With a move it says will “ensure consistent Bank Secrecy Act coverage across the banking industry,” the Treasury Department’s Financial Crimes Enforcement Network is proposing new requirements that banks lacking a Federal functional regulator implement anti-money laundering programs.
FinCEN, with a rule proposal on Aug. 25, is also looking to extend beneficial ownership and customer identification programs (CIP) requirements to additional banks.
Since 1987, all federally insured depository institutions and credit unions have been required by their Federal regulators to have anti-money laundering programs in place and monitor their effectiveness. Until the passage of the Patriot Act in 2001, however, the requirement to implement these programs did not arise under a specific provision of the Bank Secrecy Act itself. The legislation authorized FinCEN to prescribe minimum standards for AML programs.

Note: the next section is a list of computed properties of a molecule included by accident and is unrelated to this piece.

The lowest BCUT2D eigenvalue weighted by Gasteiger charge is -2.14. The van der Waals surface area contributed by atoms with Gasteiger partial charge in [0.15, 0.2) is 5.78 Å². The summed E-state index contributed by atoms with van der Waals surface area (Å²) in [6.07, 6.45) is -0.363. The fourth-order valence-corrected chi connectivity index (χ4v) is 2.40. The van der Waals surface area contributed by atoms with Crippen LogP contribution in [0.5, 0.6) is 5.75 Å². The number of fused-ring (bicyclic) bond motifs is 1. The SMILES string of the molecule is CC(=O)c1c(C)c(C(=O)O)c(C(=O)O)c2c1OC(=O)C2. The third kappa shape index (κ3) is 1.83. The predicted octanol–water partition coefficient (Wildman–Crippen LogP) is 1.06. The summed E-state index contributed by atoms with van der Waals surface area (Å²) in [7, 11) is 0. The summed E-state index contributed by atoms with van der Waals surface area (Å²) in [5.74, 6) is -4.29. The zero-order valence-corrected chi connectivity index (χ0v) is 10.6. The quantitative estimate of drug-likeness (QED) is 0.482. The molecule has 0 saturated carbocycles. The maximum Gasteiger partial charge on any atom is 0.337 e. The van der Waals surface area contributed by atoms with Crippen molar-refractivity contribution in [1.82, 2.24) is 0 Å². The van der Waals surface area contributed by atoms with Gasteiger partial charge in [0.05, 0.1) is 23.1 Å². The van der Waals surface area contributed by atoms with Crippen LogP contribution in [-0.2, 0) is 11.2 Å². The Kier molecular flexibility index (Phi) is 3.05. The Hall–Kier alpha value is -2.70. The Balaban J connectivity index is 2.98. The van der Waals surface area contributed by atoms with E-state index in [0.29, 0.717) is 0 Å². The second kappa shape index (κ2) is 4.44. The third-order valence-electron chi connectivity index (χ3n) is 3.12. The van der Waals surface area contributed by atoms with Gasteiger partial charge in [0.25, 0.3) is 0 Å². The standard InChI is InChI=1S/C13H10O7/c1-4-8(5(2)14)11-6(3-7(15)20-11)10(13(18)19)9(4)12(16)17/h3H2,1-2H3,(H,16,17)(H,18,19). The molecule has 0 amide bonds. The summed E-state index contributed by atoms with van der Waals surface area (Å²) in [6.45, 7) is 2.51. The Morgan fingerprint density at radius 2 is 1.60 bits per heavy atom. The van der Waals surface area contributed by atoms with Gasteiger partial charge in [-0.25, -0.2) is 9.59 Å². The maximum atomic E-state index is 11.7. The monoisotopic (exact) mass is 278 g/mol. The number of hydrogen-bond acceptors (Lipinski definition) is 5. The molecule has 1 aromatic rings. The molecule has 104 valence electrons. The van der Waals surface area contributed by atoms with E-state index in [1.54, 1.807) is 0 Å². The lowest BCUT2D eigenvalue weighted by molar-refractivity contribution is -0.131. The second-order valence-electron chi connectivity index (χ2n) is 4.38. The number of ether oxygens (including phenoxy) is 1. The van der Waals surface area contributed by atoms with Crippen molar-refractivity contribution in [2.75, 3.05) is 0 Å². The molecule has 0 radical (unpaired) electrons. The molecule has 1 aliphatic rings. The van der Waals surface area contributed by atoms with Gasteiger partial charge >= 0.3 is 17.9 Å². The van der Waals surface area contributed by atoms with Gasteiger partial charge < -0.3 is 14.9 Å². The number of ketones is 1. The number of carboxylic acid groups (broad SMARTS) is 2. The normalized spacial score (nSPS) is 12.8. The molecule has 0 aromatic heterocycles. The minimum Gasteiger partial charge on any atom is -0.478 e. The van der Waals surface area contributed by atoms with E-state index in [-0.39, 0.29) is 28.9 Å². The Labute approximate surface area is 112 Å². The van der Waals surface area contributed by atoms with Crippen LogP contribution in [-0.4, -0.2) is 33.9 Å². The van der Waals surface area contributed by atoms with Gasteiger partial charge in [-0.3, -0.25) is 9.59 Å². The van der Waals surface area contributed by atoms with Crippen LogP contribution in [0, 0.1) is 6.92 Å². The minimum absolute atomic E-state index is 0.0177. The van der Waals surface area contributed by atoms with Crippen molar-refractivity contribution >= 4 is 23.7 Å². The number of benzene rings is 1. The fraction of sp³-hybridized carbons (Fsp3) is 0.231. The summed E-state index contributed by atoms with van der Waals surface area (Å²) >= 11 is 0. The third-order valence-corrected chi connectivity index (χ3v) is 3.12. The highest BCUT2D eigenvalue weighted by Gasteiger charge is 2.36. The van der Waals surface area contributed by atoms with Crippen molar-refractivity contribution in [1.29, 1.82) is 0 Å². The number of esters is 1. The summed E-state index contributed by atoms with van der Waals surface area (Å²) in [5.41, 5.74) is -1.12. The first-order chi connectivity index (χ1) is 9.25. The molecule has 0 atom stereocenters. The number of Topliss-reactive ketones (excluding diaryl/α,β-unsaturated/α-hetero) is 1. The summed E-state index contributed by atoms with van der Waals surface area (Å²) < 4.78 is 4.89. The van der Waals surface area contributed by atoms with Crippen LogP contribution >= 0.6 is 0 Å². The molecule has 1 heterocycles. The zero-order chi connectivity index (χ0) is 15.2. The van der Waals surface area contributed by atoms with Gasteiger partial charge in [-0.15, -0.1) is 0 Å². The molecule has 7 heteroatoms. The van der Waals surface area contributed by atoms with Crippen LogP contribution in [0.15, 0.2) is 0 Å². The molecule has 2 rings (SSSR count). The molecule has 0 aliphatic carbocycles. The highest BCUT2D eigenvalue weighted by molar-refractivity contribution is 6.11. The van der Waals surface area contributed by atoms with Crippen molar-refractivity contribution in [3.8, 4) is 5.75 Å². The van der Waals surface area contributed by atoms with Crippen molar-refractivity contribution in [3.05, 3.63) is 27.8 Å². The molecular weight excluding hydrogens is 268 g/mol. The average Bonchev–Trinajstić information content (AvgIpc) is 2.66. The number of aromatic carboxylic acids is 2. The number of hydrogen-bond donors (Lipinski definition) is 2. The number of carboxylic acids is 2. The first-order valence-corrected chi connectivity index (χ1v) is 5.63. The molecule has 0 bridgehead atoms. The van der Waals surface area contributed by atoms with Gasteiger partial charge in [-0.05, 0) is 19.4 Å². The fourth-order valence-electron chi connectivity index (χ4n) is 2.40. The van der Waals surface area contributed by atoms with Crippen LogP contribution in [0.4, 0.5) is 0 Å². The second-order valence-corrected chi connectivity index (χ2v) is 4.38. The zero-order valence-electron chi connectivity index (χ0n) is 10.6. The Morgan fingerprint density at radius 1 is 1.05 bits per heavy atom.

The rule proposal will remove the anti-money laundering program exemption for banks that lack a Federal functional regulator, including, but not limited to, private banks, non-federally insured credit unions, and certain trust companies.
FinCEN says there are approximately 740 banks without a federal regulator. Because they are currently covered by many other BSA obligations, including filing suspicious activity reports and currency transaction reports, it anticipates “they will be able to leverage existing policies, procedures, and internal controls required by other statutory and regulatory requirements to fulfill the proposed obligations.”